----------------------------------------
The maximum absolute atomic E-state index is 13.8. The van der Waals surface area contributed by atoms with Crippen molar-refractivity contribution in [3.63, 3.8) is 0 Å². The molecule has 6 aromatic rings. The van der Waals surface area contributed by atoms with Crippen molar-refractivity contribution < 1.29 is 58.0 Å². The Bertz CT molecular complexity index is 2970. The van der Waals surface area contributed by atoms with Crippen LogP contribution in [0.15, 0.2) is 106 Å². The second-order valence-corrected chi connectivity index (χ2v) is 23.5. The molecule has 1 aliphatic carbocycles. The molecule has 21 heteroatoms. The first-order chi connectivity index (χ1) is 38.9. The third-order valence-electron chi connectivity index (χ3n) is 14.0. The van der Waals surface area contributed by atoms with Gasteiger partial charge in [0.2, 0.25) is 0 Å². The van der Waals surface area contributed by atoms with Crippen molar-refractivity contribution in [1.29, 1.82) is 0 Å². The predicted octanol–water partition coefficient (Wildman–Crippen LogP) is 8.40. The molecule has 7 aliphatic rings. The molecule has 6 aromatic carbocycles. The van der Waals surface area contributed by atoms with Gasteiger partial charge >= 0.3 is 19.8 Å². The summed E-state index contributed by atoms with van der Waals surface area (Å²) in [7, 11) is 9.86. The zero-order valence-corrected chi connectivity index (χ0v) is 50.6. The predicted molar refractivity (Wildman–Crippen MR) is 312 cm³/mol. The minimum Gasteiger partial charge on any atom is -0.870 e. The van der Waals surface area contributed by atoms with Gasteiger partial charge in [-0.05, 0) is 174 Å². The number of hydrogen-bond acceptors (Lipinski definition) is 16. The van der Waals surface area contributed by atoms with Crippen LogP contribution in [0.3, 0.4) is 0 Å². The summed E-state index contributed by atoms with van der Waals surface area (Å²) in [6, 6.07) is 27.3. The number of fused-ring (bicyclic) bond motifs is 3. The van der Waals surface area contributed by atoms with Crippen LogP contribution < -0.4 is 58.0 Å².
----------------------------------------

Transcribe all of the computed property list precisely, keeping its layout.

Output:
The maximum absolute atomic E-state index is 13.8. The van der Waals surface area contributed by atoms with Crippen molar-refractivity contribution in [3.63, 3.8) is 0 Å². The molecule has 6 aromatic rings. The van der Waals surface area contributed by atoms with Crippen molar-refractivity contribution < 1.29 is 58.0 Å². The Bertz CT molecular complexity index is 2970. The van der Waals surface area contributed by atoms with Crippen LogP contribution in [0.15, 0.2) is 106 Å². The second-order valence-corrected chi connectivity index (χ2v) is 23.5. The molecule has 1 aliphatic carbocycles. The molecule has 21 heteroatoms. The first-order chi connectivity index (χ1) is 38.9. The third-order valence-electron chi connectivity index (χ3n) is 14.0. The van der Waals surface area contributed by atoms with Gasteiger partial charge in [0.2, 0.25) is 0 Å². The van der Waals surface area contributed by atoms with Crippen molar-refractivity contribution in [1.29, 1.82) is 0 Å². The predicted octanol–water partition coefficient (Wildman–Crippen LogP) is 8.40. The molecule has 7 aliphatic rings. The molecule has 6 aromatic carbocycles. The van der Waals surface area contributed by atoms with Gasteiger partial charge >= 0.3 is 19.8 Å². The summed E-state index contributed by atoms with van der Waals surface area (Å²) in [7, 11) is 9.86. The zero-order valence-corrected chi connectivity index (χ0v) is 50.6. The predicted molar refractivity (Wildman–Crippen MR) is 312 cm³/mol. The minimum Gasteiger partial charge on any atom is -0.870 e. The van der Waals surface area contributed by atoms with Gasteiger partial charge in [-0.05, 0) is 174 Å². The number of hydrogen-bond acceptors (Lipinski definition) is 16. The van der Waals surface area contributed by atoms with Crippen LogP contribution in [0.3, 0.4) is 0 Å². The summed E-state index contributed by atoms with van der Waals surface area (Å²) in [6, 6.07) is 27.3. The number of fused-ring (bicyclic) bond motifs is 3. The van der Waals surface area contributed by atoms with Crippen LogP contribution < -0.4 is 58.0 Å².